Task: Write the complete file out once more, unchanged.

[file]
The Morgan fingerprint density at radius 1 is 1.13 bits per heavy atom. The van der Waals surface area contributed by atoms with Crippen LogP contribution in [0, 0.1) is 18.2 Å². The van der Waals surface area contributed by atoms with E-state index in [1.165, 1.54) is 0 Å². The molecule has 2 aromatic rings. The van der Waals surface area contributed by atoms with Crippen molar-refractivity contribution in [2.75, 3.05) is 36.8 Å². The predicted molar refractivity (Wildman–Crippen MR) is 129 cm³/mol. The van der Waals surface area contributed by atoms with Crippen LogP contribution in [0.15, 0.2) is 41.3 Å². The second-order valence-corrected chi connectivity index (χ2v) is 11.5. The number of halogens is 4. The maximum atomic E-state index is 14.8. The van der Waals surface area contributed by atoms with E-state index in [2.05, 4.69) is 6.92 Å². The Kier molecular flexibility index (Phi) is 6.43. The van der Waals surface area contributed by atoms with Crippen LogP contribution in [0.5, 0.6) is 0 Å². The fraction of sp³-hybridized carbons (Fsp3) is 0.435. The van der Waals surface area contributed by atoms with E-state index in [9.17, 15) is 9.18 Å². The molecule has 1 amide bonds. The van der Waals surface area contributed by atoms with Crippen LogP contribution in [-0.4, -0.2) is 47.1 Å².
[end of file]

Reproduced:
The Morgan fingerprint density at radius 1 is 1.13 bits per heavy atom. The van der Waals surface area contributed by atoms with Crippen LogP contribution in [0, 0.1) is 18.2 Å². The van der Waals surface area contributed by atoms with E-state index in [1.165, 1.54) is 0 Å². The molecule has 2 aromatic rings. The van der Waals surface area contributed by atoms with Crippen molar-refractivity contribution in [2.75, 3.05) is 36.8 Å². The predicted molar refractivity (Wildman–Crippen MR) is 129 cm³/mol. The van der Waals surface area contributed by atoms with Crippen LogP contribution in [0.15, 0.2) is 41.3 Å². The second-order valence-corrected chi connectivity index (χ2v) is 11.5. The number of halogens is 4. The maximum atomic E-state index is 14.8. The van der Waals surface area contributed by atoms with E-state index in [2.05, 4.69) is 6.92 Å². The Kier molecular flexibility index (Phi) is 6.43. The van der Waals surface area contributed by atoms with Crippen LogP contribution in [0.5, 0.6) is 0 Å². The fraction of sp³-hybridized carbons (Fsp3) is 0.435. The van der Waals surface area contributed by atoms with E-state index in [9.17, 15) is 9.18 Å². The molecule has 1 amide bonds. The van der Waals surface area contributed by atoms with Crippen LogP contribution in [-0.4, -0.2) is 47.1 Å².